12 January 4. The remainder of this section will, therefore, focus on Items 1) and 2) in Charge II above. As indicated in our Introduction on Page 1 of this report, a response to Charge II was not originally requested to be included in this February 1, 2013 report as best we understood the scheduling. However, after confirming the solid progress we had made on Charge I during 2012, it was requested by CORE2014 in that January 4 feedback that we also provide an update on our progress with the development of our Assessment Plan. This update of our progress on Items 1) and 2) in Charge II is provided below. At this time we are continuing to explore several options, each of which would include the use of the VALUE Rubrics to design the assessment our four required Core Objectives (CT, COM, EQS and SR). Each option would include the assessment of the Core Objectives within the assessment of the THECB Learning Outcomes for each course. One option in particular seems to provide several benefits. This approach, concisely stated, allows us to make use of a common theme that runs through the Learning Outcome # 1 in all three of our candidate courses. The common theme mentioned just above is the requirement for a student to: Explain the problem of relative scarcity existing throughout the world and explain the role that relative scarcity plays in making well thought out choices and decisions. There would seem to be an opportunity to adopt some common assessment items across the District for the three primary Learning Outcomes that contain this theme and the Core Objective skills that can be demonstrated within the assessment of those LO s. The common theme existing in Learning Outcome # 1 in all three of our candidate courses provides the following opportunities for assessment of the skills required by the four Core Objectives: 1) Critical Thinking Skills - depending on the level of the course in our Curriculum Assessment Map (Introduction, Reinforcement/Enhancement or Advanced) the assessment of some (underlines for the Introduction course), many or all of the skills in CT ( creative thinking, innovation, inquiry, and the analysis, evaluation and synthesis of information ) could be included in the assessment of LO # 1 in each course. Once again, the common theme in LO # 1 in each course is: Explain the problem of relative scarcity existing throughout the world and explain the role that relative scarcity plays in making well thought out choices and decisions 2) Communication Skills - the very first word in the Learning Outcome # 1 in all three of our candidate courses is: Explain. This would seem to provide within the Assessment of LO # 1 a very explicit opportunity to assess some, many or all of the elements contained in this Core Objective ( effective development, interpretation, and expression of ideas through written, oral and visual communication. The element of written communication is underlined here because it was emphasized in the Course Mapping that was initiated during the District Curriculum meeting in Spring

13 The visual communication element is underlined above because of the strong tradition in the economics discipline of using diagrams and graphs to enhance the communication of both concepts and data. Example: Explicitly stated in the THECB LO # 1 for the two Principles courses (and implicit in the Introduction course) are the quantitative concepts of opportunity cost and cost / benefit analysis. Both of these concepts are communicated visually in what is probably the most basic diagram used in economics courses, the Production Possibilities Graph. 3) Empirical and Quantitative Skills as highlighted in the paragraph just above, the LO # 1 concepts of opportunity cost and cost / benefit analysis are both inherently Quantitative can be Empirical and are traditionally assessed in that manner. This would seem to provide within the assessment of LO # 1 a very explicit opportunity to create some common grading rubrics and some common assessment items covering the elements in this Core Objective: the manipulation and analysis of numerical data or observed facts that results in informed conclusions. In sequence then, it is the informed conclusions that help to provide the well thought out choices and decisions highlighted in the common theme. 4) Social Responsibility Skills there are a number of concepts and defining elements in the extended list of our Learning Outcomes that also allow the assessment of Social Responsibility Skills. These include concepts and defining elements such as: throughout the world, alternative economic systems, market failure, alternatives to market processes, unemployment rate, and benefits and costs of international trade to name a few. These are indicative of the need for students to demonstrate the following Social Responsibility skills: intercultural competence, knowledge of civic responsibility and ability to engage effectively in regional, national, and global communities. The concepts and defining elements highlighted above as a sample would seem to provide within the assessment of our LO s a number of opportunities to adopt some common assessment items and some common grading rubrics covering the skills highlighted in this Core Objective Please Note: Although it has been highlighted above that the assessment of the LO #1 in all three of our candidate courses provides a major opportunity to assess each of the Core Objectives at some level, it should be stated that additional opportunities to assess the CO s exist as well within the remaining LO s in all three courses Given the common theme that runs through Learning Objective # 1 in each course and the potential to assess the Core Objectives within this LO, the potential for a pathway and build-up approach in our Assessment Plan from one economics course to the next would seem to be favorable. That is, consistent with the Core Mapping for our courses 13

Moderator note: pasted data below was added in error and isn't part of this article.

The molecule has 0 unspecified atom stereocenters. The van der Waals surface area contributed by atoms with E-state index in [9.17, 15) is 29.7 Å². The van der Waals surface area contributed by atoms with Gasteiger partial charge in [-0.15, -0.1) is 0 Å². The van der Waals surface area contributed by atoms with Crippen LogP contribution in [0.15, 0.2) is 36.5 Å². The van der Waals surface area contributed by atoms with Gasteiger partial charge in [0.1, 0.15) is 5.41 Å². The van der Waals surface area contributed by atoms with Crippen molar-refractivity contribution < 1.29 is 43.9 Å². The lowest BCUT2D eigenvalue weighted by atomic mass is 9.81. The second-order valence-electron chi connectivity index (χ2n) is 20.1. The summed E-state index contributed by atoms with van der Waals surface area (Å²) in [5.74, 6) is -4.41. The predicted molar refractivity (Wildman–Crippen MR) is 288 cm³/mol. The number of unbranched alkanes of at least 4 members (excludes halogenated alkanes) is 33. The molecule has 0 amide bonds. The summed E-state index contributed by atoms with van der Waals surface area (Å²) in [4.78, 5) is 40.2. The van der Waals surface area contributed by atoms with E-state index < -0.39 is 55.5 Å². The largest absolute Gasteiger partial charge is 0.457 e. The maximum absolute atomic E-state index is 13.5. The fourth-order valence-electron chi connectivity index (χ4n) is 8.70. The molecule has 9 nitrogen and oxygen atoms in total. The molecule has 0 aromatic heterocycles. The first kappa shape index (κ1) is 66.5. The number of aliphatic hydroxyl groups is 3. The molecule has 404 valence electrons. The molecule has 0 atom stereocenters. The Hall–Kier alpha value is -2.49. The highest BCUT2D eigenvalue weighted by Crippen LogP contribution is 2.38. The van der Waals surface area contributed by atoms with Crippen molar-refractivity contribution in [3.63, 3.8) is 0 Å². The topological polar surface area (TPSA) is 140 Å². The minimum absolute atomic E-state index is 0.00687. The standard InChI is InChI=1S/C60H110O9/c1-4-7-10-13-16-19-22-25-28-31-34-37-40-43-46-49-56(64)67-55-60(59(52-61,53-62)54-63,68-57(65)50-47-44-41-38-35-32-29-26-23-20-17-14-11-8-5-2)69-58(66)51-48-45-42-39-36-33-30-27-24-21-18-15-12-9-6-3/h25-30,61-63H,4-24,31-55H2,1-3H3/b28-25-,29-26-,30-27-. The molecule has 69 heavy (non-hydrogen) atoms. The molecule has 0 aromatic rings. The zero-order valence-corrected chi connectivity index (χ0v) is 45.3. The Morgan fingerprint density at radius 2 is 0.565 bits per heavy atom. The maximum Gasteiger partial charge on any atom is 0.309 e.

14 that was completed in Spring 2013 (specifically for Critical Thinking and Written Communication), it would seem that many of our students can increase their potential for success (and/or their level of success) on assessments that maintain and enhance academic rigor by using the pathway approach provided through the Component Area Option. Also regarding the concept of pathways to success it was highlighted in our response to Charge I that the ECON 1301 course also serves very well as an Interdisciplinary Preparation and as an Area of Application and Integration for courses in five other Foundation Component Areas: 1) Communication, 2) Mathematics, 3) Language, Philosophy and Culture, 4) American History, and 5) Government / Political Science. For alignment purposes the additional information regarding the nature of the Interdisciplinary Preparation and the Areas of Application / Integration provided by ECON 1301 were indicated on Pages 4 through 6 of this report. The essentials from the descriptions of those five Foundation Component Areas were provided and those were aligned with the related ECON 1301 Learning Outcomes (appropriate underlining was provided to highlight those alignments) Summary of Response for Charge II: At this time we are continuing to explore the possibilities described above to assess the required Core Objectives for our three candidate courses. This would seem to be done most effectively and efficiently as indicated above within the assessment of the Learning Outcomes for each course. Learning Outcome #1 in each course was used as an example and, in fact, does allow the assessment of elements of all four of the required Core Objectives This concludes at this time our update on progress with Charge II Once again, the Economics Curriculum Committee would like to thank the Core Curriculum Review Committee, the Core Curriculum Steering Team and the VP Council for their leadership, time and energy put forth in this endeavor. We very much appreciate the opportunity to be a part of the planning for the new Core Please do contact us if there are any questions or we may be of any additional assistance in this process. For the Economics Curriculum Committee, Randy Methenitis Chairperson